After lots of experiments, I figured out the way which enables the transparent MPTCP operation for both the client and the server (with the regular kernel).
I tested the configurations at my virtualized environment, check the video below. For configuration infos, please read the video description. (the post continues)
For more info whats the goal of the project, please visit my first blogpost which is here.
What done yet
I created this simple topology for trying out the technologies. I’m still in experimenting status but have some results as well. This virtualized test enviroment run on my machine. The paths between the MPTCP supported machines are shaped to 10 Mbps. With iperf3 and Wireshark I verified that the MPTCP protocol is working fine: clearly shows 20 Mbps between the two MPTCP supported machine (I use the latest 0.92 MPTCP kernel which is based on the 4.4 kernel version). Tha path between the MPTCP and Endhost machines are not shaped, so the throughput is much higher than 20 Mbps. I configured shadowsocks-libev on MPTCP1 (ss-server) and Endhost1 (ss-redir) machine. Then I tired an iperf3 download between Endhost1 and MPTCP2. This looks like:
Endhost1 <——————]TCP[——————-> MPTCP1 <———————]MPTCP[——————–> MPTCP2
I successfully get the 20 Mbps on Enhost1 which is the aggregated throughput of path1 and path2. (continue)
My name is Ferenc Fejes. I’m MSc CE student at the University of Debrecen, infocommunication networks specialization. I glad to introduce my project which is Add MPTCP support in LEDE/OpenWRT. The main idea is from my mentor, Benjamin Henrion. If we have a Wi-Fi mesh network, there are probably more than one network path between the nodes. The point is, we can gain additional throughput if we use those path simultaneously.
Currently no MPTCP support in GNU/Linux nor Windows systems. So the key is, the user using regular TCP/UDP at his system until the first hop, which is a LEDE box with MPTCP support. At this point, this router operating as an intercepting proxy: read the incoming traffic from the host, and distribute that on multiple interface, using MPTCP. At receiver side, we can do the same but in reverse order: get the data from the MPTCP connection and send is to the sink host in regular TCP (or UDP). With this operation, the whole MPTCP transmission remains hidden for the end hosts, but they will enjoy the gain from it – because MPTCP has a good capability to aggregate the bandwitdh of the different paths. Of course, if the bottleneck between the end host and the first hop, the user did not get any gain from this operation.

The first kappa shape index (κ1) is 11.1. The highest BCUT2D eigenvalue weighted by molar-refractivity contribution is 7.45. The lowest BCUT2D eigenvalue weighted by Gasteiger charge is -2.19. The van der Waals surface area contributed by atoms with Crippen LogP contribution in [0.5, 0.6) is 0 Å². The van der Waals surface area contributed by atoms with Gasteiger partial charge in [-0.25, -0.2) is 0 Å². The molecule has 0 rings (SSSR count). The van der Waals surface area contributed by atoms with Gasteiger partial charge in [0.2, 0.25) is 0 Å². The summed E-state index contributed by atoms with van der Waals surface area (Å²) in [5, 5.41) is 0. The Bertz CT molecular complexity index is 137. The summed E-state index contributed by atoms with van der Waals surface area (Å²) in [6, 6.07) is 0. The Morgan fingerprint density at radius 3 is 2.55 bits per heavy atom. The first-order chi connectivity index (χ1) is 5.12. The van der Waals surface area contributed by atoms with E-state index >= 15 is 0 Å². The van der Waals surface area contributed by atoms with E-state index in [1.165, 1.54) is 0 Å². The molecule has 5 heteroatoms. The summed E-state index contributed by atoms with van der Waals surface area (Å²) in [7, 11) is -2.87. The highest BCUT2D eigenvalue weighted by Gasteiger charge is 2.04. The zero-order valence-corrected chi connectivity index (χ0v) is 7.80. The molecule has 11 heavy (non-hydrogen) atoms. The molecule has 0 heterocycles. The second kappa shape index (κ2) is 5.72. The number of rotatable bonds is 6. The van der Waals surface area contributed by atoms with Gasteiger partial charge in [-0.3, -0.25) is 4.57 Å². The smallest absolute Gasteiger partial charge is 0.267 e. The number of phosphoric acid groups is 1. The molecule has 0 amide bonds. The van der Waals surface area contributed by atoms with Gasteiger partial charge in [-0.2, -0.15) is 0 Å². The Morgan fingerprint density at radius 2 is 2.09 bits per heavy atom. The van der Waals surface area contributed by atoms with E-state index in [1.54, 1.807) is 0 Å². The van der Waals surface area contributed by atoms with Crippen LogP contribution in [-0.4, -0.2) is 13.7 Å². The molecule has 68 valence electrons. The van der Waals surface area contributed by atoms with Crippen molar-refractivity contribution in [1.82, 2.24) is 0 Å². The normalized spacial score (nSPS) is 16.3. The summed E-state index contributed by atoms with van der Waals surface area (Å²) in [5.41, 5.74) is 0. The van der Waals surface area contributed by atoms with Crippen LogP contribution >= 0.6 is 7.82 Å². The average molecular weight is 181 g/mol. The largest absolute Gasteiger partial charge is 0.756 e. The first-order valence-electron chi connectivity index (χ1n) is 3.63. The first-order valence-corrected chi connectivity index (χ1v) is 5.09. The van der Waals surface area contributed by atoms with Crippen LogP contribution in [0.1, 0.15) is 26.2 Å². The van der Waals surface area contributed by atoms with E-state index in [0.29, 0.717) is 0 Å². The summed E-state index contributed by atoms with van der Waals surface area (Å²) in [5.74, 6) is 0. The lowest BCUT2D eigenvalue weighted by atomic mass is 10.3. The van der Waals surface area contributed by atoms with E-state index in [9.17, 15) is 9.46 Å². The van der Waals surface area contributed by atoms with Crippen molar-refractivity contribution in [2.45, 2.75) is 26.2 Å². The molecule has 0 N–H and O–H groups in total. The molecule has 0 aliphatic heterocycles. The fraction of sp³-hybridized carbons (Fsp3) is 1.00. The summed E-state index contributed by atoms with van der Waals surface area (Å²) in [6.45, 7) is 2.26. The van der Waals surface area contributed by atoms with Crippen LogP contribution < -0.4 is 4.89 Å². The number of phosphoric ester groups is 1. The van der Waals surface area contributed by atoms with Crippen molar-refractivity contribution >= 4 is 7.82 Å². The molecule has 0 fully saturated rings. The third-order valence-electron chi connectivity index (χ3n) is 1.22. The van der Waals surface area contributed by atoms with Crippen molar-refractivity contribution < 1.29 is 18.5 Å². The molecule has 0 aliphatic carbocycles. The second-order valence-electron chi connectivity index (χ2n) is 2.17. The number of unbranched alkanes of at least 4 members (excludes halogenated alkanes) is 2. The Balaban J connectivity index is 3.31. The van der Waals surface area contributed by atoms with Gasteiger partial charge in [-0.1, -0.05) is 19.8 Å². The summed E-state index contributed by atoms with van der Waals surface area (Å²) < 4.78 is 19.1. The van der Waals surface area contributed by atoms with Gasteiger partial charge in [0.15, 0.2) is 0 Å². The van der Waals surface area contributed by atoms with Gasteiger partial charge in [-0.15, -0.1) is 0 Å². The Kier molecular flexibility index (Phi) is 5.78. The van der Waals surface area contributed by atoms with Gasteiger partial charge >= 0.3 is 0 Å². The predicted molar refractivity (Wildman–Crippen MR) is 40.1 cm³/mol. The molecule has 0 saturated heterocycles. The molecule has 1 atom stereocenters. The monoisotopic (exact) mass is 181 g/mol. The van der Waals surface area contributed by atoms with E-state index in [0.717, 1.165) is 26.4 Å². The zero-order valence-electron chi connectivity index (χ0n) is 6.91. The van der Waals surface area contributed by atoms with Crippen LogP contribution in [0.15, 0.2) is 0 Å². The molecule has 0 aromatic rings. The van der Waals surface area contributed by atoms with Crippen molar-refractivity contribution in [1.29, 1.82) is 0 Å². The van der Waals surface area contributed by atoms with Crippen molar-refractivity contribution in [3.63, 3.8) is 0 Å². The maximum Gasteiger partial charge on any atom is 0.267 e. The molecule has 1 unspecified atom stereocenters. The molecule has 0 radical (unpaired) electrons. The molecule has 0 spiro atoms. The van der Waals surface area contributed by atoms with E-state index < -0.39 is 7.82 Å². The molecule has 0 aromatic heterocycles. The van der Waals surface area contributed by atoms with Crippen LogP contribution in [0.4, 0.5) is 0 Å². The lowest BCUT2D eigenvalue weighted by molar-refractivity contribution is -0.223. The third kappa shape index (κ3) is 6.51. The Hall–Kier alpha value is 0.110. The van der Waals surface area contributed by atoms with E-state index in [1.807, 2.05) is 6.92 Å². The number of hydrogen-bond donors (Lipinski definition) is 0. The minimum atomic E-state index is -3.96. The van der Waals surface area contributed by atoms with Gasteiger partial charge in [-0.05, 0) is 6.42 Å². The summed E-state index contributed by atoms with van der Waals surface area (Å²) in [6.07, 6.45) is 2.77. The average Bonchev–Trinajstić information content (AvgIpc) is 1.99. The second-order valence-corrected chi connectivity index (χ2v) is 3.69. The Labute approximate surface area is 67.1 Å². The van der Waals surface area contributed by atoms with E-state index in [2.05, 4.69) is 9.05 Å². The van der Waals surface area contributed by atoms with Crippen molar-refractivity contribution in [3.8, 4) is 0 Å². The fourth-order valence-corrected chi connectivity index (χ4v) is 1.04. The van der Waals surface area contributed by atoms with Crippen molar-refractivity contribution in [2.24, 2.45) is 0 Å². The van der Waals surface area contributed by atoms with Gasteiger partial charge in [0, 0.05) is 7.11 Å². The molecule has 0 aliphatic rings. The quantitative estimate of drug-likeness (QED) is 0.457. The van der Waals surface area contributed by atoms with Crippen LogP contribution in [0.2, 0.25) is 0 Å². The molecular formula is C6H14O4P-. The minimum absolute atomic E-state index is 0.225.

The key steps for reach the goal of the project:
1. Set up virtual/real machines with MPTCP support. This is not a problem since kernel patches for MPTCP support available.
2. Make a simple multipath topology: end hosts with no MPTCP support, two machine with MPTCP support, functioning as a router and has two different network path between them
3. Search and configure an efficient and transparent proxy software on them, which can suitable for intercept TCP traffic and work as a tunnel for other protocols (like UDP, SCTP, etc.)
4. Reproduce the working configuration on LEDE supported devices, with two Wi-Fi bridge links between the LEDE boxes.
5. Verify the aggregation with iperf3 measurements.